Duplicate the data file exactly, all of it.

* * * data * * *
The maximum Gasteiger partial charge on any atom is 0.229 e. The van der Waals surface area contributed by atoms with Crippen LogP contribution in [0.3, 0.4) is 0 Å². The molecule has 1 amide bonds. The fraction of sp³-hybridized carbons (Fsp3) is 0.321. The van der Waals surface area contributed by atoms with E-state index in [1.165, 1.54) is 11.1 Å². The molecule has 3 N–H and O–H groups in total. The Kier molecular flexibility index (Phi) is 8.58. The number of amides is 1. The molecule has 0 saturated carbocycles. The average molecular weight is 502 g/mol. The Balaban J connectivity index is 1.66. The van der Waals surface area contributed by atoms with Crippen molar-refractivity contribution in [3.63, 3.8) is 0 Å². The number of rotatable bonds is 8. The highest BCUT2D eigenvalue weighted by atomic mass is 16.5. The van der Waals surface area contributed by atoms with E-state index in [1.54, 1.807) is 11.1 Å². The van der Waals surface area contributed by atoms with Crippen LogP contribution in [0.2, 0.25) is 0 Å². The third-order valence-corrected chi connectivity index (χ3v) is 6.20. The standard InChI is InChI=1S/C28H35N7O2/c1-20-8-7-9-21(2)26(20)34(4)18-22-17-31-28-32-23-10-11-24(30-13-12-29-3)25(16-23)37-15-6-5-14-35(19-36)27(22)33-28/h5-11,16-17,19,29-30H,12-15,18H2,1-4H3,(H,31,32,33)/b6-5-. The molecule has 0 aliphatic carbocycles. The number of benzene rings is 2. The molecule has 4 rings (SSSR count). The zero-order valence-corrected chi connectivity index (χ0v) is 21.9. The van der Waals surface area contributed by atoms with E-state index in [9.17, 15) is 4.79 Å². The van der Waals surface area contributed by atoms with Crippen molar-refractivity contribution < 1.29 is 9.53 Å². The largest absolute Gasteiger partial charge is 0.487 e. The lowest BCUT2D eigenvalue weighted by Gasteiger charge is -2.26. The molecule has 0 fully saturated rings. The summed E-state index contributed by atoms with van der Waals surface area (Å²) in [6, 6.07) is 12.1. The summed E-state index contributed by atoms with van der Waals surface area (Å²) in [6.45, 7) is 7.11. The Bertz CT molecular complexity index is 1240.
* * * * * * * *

The maximum Gasteiger partial charge on any atom is 0.229 e. The van der Waals surface area contributed by atoms with Crippen LogP contribution in [0.3, 0.4) is 0 Å². The molecule has 1 amide bonds. The fraction of sp³-hybridized carbons (Fsp3) is 0.321. The van der Waals surface area contributed by atoms with E-state index in [1.165, 1.54) is 11.1 Å². The molecule has 3 N–H and O–H groups in total. The Kier molecular flexibility index (Phi) is 8.58. The number of amides is 1. The molecule has 0 saturated carbocycles. The average molecular weight is 502 g/mol. The Balaban J connectivity index is 1.66. The van der Waals surface area contributed by atoms with Crippen molar-refractivity contribution in [3.63, 3.8) is 0 Å². The number of rotatable bonds is 8. The highest BCUT2D eigenvalue weighted by atomic mass is 16.5. The van der Waals surface area contributed by atoms with E-state index in [1.54, 1.807) is 11.1 Å². The van der Waals surface area contributed by atoms with Crippen LogP contribution in [0.2, 0.25) is 0 Å². The third-order valence-corrected chi connectivity index (χ3v) is 6.20. The standard InChI is InChI=1S/C28H35N7O2/c1-20-8-7-9-21(2)26(20)34(4)18-22-17-31-28-32-23-10-11-24(30-13-12-29-3)25(16-23)37-15-6-5-14-35(19-36)27(22)33-28/h5-11,16-17,19,29-30H,12-15,18H2,1-4H3,(H,31,32,33)/b6-5-. The molecule has 0 aliphatic carbocycles. The number of benzene rings is 2. The molecule has 4 rings (SSSR count). The zero-order valence-corrected chi connectivity index (χ0v) is 21.9. The van der Waals surface area contributed by atoms with E-state index in [9.17, 15) is 4.79 Å². The van der Waals surface area contributed by atoms with Crippen molar-refractivity contribution < 1.29 is 9.53 Å². The largest absolute Gasteiger partial charge is 0.487 e. The lowest BCUT2D eigenvalue weighted by Gasteiger charge is -2.26. The molecule has 0 fully saturated rings. The summed E-state index contributed by atoms with van der Waals surface area (Å²) in [6, 6.07) is 12.1. The summed E-state index contributed by atoms with van der Waals surface area (Å²) in [6.45, 7) is 7.11. The Bertz CT molecular complexity index is 1240.